Connect with us

Culture

The Last Tsar, Nicholas II, Was One of the Greatest and Most Successful Leaders Russia Ever Had

Published

on

The author is one of the most prominent and popular Russian conservative publicists and historians. He has a weekly TV show on the conservative Russian Christian channel, Tsargrad TV. Anatoly Karlin wrote an article in Unz Review introducing Kholmogorov to English speakers:

In my opinion, Kholmogorov is simply the best modern Russian right-wing intellectual, period.

He is a realist on Soviet achievements, crimes, and lost opportunities, foregoing both Soviet nostalgia and the knee-jerk Sovietophobia.

He is a normal, traditional Orthodox Christian, in contrast to the mystical obscurantism of Duginism. He has time neither for college libertarianism nor hipster nationalism.

Instead of wasting his time on ideological rhetoric, he reads Thomas Piketty’s Capital in the 21st Century and writes reviews about it on his website. And about 224 other books.

The original title of this article was ‘Nicholas II – the Tsar of Normalcy’


Translator’s Foreword (Fluctuarius Argenteus)

As the perfect companion piece to his takedown of Stalin, here’s Egor Kholmogorov’s appraisal of Nicholas II, styled an “anti-Stalin,” written during his recent trip to Crimea, which provoked another round of teeth-gnashing among Neo-Stalinists and Sovietophiles. It should also be no surprise that a recent poll shows that Nicholas II has overtaken Stalin as the most positively-regarded Russian historical figure of the 20th century.

AK’s Foreword

If you appreciate these translations, please feel free to give Kholmogorov a tip here: http://akarlin.com/donations-kholmogorov/

***

OriginalНиколай II становится для нас анти-Сталиным  (Nicholas II was the anti-Stalin)

“Here’s where Nicholas II would go to visit his uncle. Yulia, get over here, grab a photo of him at this very place, I’ll take a picture of you…”, says a middle-aged man to his young daughter, two meters away from the spot where I am writing this article.

I found the above photo just three weeks ago, when all the social media feeds were overflowing with the Emperor’s portraits on his birthday. I’ve never seen so many photos and such warm comments before.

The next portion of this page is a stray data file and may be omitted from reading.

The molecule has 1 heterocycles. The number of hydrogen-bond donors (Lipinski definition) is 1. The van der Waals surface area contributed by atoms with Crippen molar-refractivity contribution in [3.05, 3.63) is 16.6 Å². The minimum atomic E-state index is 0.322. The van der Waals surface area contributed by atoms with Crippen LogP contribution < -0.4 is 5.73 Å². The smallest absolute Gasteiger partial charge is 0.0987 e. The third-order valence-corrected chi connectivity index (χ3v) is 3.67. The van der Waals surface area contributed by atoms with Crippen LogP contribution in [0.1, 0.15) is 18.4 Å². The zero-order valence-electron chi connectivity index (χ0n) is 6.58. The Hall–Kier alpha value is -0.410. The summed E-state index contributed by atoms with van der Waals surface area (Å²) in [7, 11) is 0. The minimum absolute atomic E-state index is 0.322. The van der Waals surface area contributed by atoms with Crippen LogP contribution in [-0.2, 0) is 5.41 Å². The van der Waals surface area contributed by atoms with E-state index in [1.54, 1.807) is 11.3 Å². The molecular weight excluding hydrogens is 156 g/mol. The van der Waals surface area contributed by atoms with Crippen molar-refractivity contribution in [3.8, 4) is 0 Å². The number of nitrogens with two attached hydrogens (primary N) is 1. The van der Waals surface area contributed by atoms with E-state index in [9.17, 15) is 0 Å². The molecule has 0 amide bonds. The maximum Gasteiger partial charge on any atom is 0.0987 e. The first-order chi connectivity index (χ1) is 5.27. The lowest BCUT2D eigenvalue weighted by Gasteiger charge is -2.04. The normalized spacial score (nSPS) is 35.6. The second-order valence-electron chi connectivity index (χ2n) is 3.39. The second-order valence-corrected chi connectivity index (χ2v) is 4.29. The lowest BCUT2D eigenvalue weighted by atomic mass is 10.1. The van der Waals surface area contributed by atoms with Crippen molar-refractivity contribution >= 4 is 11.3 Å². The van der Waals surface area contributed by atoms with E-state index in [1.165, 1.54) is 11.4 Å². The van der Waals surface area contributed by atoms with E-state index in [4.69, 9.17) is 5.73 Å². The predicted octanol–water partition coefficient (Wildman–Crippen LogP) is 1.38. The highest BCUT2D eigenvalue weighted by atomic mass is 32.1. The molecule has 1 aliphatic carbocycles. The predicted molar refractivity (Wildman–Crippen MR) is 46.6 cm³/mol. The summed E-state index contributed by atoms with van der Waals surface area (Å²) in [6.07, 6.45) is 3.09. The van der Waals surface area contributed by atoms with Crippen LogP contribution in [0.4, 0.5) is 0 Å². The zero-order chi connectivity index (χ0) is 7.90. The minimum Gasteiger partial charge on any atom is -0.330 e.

The political “exchange rate” of Nicholas II in our historical memory is on the way up. Previously, monarchism used to be retrospective and slightly abstract: sure, we respect the Russian historical statehood in general, Orthodoxy, Autocracy, Nationality and all that stuff, and, given that this particular Tsar turned out to be the last one and died as a martyr, we’ll respect him as well while taking note of his multiple foibles.

But these days I sense more and more of a markedly personal sympathy for the Emperor and his family among the people, going hand in hand with a more level-headed appraisal of his reign, gradually freed from Communist and Liberal propaganda clichés.

It turns out that the era of Nicholas II made an enormous contribution to Russian history, and ascribing these achievements of an autocratic Empire to anyone but the Emperor is at the very least shameless.

Nicholas II becomes something of a historical meme to us, a certain kind of an anti-Stalin. To properly understand this, however, we should first deal with Stalin himself.

The personality of the “Kremlin highlander”[1] embodies the idea of extreme measures taken during an extreme era of Russian history.

Paradoxically, Stalin is loved not so much for his achievements as for his methods: executions, incarcerations, deportations, a grotesquely wasteful use of human resources in both wartime and peacetime, the exchange of thousands and millions of human lives for percentage points of industrialization and kilometers of frontline advancement.

A huge number of people believe that “over here, it can’t be done otherwise.” Or, even more masochistically, “with us, it can’t be done otherwise.”

To prove this thesis, they cite the achievements of Stalinist Socialism, such as industrialization and the construction of the military-industrial complex. The USSR crushed Nazi Germany while Tsarism lost World War I, to say nothing of the Russo-Japanese war (which was also won by Stalin). We turned into a superpower and went to space.

“Was it the Tsar who launched Gagarin into space?” asks a commentator to a radio show where I gave a talk. No matter that the price for this Great Leap Forward were millions of Russian lives lost to the Civil War, three waves of famine, dekulakization, repression and crushing World War II defeats – after all, “with us, it can’t be done otherwise.”

It is probably a bit more complex than that.

With the Tsar in charge, Russia had no need to become a superpower; she was one. Our country lost this status due to revolutionary disintegration.

And yes, it was the Tsar who sent Gagarin to space. Russian rocket artillery was first used in the 1870s during the conquest of Central Asia. Konstantin Tsiolkovsky published his papers on rocketry during the reign of Nicholas II. Sergey Korolev’s mentor Friedrich Zander published his first studies on interplanetary travel in 1908. “Kondratyuk’s loop,” the optimal trajectory of a flight to the Moon – where the Soviets didn’t manage to send a man, unlike the US – was calculated in 1916 by Alexander Shargei, a student of the St. Petersburg Polytechnic founded under Nicholas II. Most founding fathers of the Russian space program studied in polytechnic colleges founded by the Tsar.

The Tsar didn’t lose World War I at all. When he was overthrown by a coalition of mutineers and conspirators, Russian forces had a firm foothold in the territory of two out of three the enemy powers on its frontlines. Even the Provisional Government didn’t lose World War I. Despite creeping revolutionary degeneration, the Russian army held the frontlines waiting for the inevitable Entente victory that would have given Russia its rightful place among the victors.